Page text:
Harvey Frick was an accountant. He had not always wanted to be an accountant; he didn't even want to be one now. What he had wanted was to be a writer, but that was a long, long time ago. His parents' voices still echoed in his head from many years ago...
"If you want to further your education, and if you expect us to help you pay for it, you're going to have a pick a major that will pay the bills," his father had sternly told him.
"Yes, hone, and I just don't see Creative Writing as something that would help you do that. Why not go Pre-Med?" his mother suggested.
That was how Harvey had become an accountant. Now he was forty-three years old, and he felt he had accomplished nothing he set out for himself to do all those many years ago, when he was a young man of eighteen and the world had been wide open to the possibilities.
Sure, he appeared to be the perfect employee, but Harvey, in fact was not. He never called in sick or came in late. He even came in to work for others who called off. He showed up to work every day, Monday through Saturday, at eigh o'clock on the dot and always stayed at least an hour later than closing time at five to finish up paperwork or anything else he might want to work on. And though he had earned the right to two weeks' paid vacation every year since his third consecutive year ov employment and the Richardson Accounting Agency, having no wife or living family to spend it with and very few friends, he never felt the need to take advantage of it. He was the perfect employee on the outside, but on the inside, he didn't even want to be there. And isn't that really the key to any successful career? That the very essence of being a good employee was rooted in the depth of one's core, programmed into their DNA or something, is love for their job, love for what they do? In Harvey's opinion, it was.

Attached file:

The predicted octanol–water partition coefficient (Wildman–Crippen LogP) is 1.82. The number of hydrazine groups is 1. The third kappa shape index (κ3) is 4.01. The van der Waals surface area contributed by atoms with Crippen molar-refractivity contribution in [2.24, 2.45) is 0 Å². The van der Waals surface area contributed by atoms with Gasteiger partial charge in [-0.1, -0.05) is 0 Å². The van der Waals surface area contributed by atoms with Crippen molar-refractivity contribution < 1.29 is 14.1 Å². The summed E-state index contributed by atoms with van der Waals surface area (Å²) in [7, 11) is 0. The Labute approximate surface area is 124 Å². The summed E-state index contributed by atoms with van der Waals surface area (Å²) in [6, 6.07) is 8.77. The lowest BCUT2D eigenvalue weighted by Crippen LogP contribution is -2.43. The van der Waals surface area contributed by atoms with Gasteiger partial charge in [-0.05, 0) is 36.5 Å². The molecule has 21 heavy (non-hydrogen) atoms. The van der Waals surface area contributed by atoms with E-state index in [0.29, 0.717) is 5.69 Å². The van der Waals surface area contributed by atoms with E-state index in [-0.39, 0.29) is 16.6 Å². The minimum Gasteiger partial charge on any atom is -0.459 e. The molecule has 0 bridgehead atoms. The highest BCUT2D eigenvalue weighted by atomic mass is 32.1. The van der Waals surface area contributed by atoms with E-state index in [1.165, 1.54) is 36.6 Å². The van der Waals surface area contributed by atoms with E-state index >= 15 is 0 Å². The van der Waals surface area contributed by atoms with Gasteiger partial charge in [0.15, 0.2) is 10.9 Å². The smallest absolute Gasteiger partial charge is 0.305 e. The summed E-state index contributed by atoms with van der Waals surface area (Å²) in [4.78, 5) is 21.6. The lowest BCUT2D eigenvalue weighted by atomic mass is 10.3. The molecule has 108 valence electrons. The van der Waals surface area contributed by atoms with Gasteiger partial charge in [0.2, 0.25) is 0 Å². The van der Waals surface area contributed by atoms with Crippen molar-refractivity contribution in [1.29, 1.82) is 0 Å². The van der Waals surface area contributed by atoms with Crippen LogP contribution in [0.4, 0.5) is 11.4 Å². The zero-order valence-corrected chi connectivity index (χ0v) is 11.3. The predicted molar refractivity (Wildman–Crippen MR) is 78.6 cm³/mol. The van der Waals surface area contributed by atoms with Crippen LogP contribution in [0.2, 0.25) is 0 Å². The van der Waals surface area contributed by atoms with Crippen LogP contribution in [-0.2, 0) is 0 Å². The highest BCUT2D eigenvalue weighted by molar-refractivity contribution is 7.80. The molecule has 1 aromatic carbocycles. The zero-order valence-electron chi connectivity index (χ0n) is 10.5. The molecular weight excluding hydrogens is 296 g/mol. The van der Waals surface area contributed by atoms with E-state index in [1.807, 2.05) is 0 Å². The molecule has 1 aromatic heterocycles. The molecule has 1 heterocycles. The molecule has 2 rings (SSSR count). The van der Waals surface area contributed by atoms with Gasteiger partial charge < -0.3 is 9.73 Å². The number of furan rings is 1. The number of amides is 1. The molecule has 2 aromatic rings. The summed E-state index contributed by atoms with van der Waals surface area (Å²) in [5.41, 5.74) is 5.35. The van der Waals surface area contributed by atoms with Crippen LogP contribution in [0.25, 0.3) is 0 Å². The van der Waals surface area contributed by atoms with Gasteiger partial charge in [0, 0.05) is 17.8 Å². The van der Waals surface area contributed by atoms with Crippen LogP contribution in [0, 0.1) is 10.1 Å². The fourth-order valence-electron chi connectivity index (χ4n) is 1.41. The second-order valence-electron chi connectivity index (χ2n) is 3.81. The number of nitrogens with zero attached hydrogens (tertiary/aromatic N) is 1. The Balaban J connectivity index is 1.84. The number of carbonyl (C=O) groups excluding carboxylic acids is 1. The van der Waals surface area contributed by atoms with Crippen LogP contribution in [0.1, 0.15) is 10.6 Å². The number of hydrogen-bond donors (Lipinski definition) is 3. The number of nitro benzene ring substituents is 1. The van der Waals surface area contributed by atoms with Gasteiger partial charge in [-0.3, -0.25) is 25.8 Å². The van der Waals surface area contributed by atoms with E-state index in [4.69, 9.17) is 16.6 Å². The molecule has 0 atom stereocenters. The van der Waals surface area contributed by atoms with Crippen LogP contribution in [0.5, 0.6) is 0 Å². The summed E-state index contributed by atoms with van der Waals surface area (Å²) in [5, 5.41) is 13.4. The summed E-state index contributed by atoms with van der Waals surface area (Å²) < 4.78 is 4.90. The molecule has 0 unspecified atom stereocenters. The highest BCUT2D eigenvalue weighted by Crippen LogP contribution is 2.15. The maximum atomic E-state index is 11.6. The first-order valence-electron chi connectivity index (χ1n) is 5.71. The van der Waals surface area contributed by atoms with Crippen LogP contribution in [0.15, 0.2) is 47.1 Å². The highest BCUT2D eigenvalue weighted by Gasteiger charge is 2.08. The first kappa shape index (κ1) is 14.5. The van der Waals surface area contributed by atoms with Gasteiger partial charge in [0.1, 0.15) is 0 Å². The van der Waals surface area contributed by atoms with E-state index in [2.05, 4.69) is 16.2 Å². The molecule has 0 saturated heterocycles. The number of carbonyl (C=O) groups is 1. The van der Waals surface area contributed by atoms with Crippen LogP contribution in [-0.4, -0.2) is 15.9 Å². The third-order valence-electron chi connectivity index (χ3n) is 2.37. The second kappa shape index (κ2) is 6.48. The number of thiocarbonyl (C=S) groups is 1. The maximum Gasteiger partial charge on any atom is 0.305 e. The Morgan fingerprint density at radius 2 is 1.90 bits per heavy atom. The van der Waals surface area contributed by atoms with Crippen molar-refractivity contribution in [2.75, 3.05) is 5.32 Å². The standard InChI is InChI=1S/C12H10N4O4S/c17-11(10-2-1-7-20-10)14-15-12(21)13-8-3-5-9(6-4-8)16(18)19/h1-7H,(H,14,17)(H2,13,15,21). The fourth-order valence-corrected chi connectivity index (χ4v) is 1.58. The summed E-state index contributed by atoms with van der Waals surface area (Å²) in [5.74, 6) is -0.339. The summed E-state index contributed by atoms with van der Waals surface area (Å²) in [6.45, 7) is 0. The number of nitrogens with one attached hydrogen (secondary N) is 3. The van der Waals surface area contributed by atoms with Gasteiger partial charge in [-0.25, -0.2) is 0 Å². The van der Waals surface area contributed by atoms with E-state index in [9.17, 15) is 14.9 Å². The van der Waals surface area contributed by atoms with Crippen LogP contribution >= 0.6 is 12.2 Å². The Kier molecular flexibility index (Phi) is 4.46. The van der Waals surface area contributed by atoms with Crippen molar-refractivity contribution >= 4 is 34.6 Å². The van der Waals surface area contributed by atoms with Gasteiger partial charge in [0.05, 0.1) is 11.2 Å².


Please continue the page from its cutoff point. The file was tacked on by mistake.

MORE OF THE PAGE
Then, one day, a not so extraordinary day, Harvey did something completely out of the ordinary. He called his boss and told him he would not be in for three months and to hire a temp in his place until then. He was taking his vacation.
I've lived my whole life without really living it," Harvey told himself, in a brilliant moment of revelation. He wanted to be the man he was when he was seventeen. A man who still knew how to dream, who saw things with many pairs of eyes and from many different perspectives, not just his own, someone who didn't go through the motions everyday, but lived in the moment; and then it came to him. He was going to write a book.